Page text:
In Caring For Sickest Babies, Doctors Now Tap Parents For Tough Calls : Shots - Health News Doctors were once unquestioned authorities on how aggressively to treat the sickest and most premature babies. Then parents started pushing back for more say. The responsibility can be excruciating.
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In Caring For Sickest Babies, Doctors Now Tap Parents For Tough Calls

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In Caring For Sickest Babies, Doctors Now Tap Parents For Tough Calls

In Caring For Sickest Babies, Doctors Now Tap Parents For Tough Calls

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STEVE INSKEEP, HOST:

We are also tracking a different matter of life and death today - a change in the treatment of babies born prematurely. That's the focus of Your Health this morning. The change is in who decides what treatment to give a baby. Doctors used to decide. Now, increasingly, parents do. Jenny Gold reports.

JENNY GOLD, BYLINE: Dr. William Benitz first came to Stanford 42 years ago as a med student. Back then, the neonatal intensive care unit, or NICU, was a recent concept.

WILLIAM BENITZ: It was four really pretty small rooms. It was pretty rudimentary, in terms of what we could do.

GOLD: Today, Benitz is chief of neonatology at Lucile Packard Children's Hospital at Stanford. He oversees a NICU with 74 beds and the very latest technology. He peers through the clear plastic side of an isolet at a tiny pink infant who was born weighing just 13 ounces.

BENITZ: A can of Coke is 12 ounces, so you can imagine a baby who could almost curl up in a fetal position and fit inside a Coke can.

GOLD: If this baby had been born in the 1970s or early '80s, the doctors wouldn't even have tried to save her.

BENITZ: If we thought a baby weighed less than 800 grams, we didn't even bring them back from the delivery room. We just wrapped them in a surgical towel and gave them to the mother.

GOLD: Doctors back then didn't have the technology to save such tiny babies. But there was another important difference. Doctors were considered the absolute authorities on life-and-death decisions. They consulted with colleagues, decided how much intensive care to give and often didn't even tell the parents until they'd acted.

BENITZ: It just never occurred to anybody that that might be a reasonable conversation to have.

GOLD: As technology improved and doctors started trying to save sicker and even more premature babies, there were more decisions to make. Should they use the ventilator, attempt a heart surgery? Those interventions could help babies survive. And some did fine. But others didn't. Even today, just 30 percent of babies born at 24 weeks, for example, survive without disabilities.

BENITZ: A lot of them ended up with significant impairments. In the mid '80s, we began to hear from families that maybe that wasn't consistent with their goals for their children.

GOLD: Social worker Jane Zimmerman, who works with Dr. Benitz, says at the time many doctors were actually trying to protect parents by not involving them in decisions.

JANE ZIMMERMAN: They didn't want parents to have to take on that lifelong responsibility of having felt they made a decision that resulted in their child's death.

GOLD: But some parents were angry that doctors had stopped intensive care without consulting them. Others were furious for the opposite reason, that they had not been given the option to end treatment of babies who ended up with severe disabilities. Some filed lawsuits. By the mid-'90s, parents were much more involved in decision-making. Zimmerman says these are often the most difficult decisions of their lives.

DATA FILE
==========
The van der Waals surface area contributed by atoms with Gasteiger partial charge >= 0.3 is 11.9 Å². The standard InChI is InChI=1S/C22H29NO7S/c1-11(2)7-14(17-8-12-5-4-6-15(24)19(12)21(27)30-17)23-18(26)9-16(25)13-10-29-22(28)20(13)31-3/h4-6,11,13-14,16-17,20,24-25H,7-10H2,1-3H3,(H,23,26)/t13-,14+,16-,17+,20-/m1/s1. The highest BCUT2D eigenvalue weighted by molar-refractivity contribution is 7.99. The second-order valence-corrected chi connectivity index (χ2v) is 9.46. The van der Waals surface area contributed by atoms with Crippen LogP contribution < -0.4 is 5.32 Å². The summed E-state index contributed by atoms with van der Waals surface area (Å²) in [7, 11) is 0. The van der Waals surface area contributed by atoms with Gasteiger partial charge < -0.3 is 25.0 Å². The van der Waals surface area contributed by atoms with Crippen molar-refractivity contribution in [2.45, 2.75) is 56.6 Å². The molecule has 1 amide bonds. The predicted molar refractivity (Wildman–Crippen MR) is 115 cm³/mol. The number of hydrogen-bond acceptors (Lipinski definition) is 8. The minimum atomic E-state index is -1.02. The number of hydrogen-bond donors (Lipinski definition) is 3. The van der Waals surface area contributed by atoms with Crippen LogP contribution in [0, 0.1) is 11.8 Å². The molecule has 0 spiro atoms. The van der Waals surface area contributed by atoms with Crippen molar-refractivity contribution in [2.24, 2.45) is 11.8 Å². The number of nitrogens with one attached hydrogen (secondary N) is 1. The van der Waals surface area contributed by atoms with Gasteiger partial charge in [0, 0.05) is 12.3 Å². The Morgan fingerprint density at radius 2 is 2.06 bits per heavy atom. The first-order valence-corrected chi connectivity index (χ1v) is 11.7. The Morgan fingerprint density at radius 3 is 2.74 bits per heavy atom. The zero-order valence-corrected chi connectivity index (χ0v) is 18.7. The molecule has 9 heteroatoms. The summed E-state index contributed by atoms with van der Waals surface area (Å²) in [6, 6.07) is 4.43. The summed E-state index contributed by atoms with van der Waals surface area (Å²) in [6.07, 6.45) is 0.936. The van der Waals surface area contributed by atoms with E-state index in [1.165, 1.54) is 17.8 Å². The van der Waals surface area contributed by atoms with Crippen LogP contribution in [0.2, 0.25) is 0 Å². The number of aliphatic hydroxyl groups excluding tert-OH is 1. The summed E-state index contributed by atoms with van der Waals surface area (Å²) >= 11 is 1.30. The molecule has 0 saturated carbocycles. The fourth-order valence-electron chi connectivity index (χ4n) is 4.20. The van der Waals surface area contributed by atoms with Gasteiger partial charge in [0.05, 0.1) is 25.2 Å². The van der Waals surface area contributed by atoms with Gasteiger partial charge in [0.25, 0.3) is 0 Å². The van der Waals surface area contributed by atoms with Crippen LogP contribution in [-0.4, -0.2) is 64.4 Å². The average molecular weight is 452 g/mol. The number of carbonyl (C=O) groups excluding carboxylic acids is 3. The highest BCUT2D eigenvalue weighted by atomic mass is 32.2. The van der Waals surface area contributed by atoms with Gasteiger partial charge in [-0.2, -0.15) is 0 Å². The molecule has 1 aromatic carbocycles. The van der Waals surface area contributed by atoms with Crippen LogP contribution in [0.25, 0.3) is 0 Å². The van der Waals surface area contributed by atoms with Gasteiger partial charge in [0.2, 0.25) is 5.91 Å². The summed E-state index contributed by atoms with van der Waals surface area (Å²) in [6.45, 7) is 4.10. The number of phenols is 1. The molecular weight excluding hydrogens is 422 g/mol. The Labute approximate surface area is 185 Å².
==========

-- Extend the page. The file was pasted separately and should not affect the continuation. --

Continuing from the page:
ZIMMERMAN: Some parents want to do everything because they feel like if they haven't done everything then they're not good parents. And some parents are much more cautious.

GOLD: Chris and Karen Belluomini know what that's like. Their daughter, Joy, was born at Packard Children's in May with Down syndrome, heart defects and fluid around her lungs. They were given the option of just offering her comfort care. They rejected that. They weren't afraid of Joy being disabled. But they had their limits.

KAREN BELLUOMINI: If her heart did stop, we did not want her to be resuscitated. We did not want her to have to go through that.

GOLD: After three difficult weeks in the NICU, Joy's oxygen levels were so low that the doctors said she could die at any time - possibly when her parents weren't there. That's when the Belluominis decided to remove life support. Joy died peacefully in their arms, disconnected from the tubes and needles.

KAREN BELLUOMINI: As a parent, you just want to do everything and anything to protect your child. To know that we did have a say in that was extremely important.

GOLD: The American Academy of Pediatrics agrees and recently advised that parents should be given wide latitude to make decisions in these cases. Still, Chris Belluomini says the decision to withdraw care was wrenching.

CHRIS BELLUOMINI: You almost don't want to have that responsibility. You almost kind of want someone to say for you and do for you. But in the end, I wouldn't want it to have been any other way.

GOLD: Parents don't always have a choice in the matter. Doctors sometimes feel obligated to provide life-saving care because it's so likely to help. More often, Benitz says parents want to continue care, even when doctors don't believe it will help the baby recover.

BENITZ: People are so accustomed to seeing in the newspaper and on TV the descriptions of the miracle babies.

GOLD: Medical care has come a long, long way since Benitz started practicing. And most babies in the NICU go on to lead healthy lives. But technology still has limits. And Benitz says it's these cases of uncertainty where taking into account the parents' wishes can matter most. For NPR News, I'm Jenny Gold.

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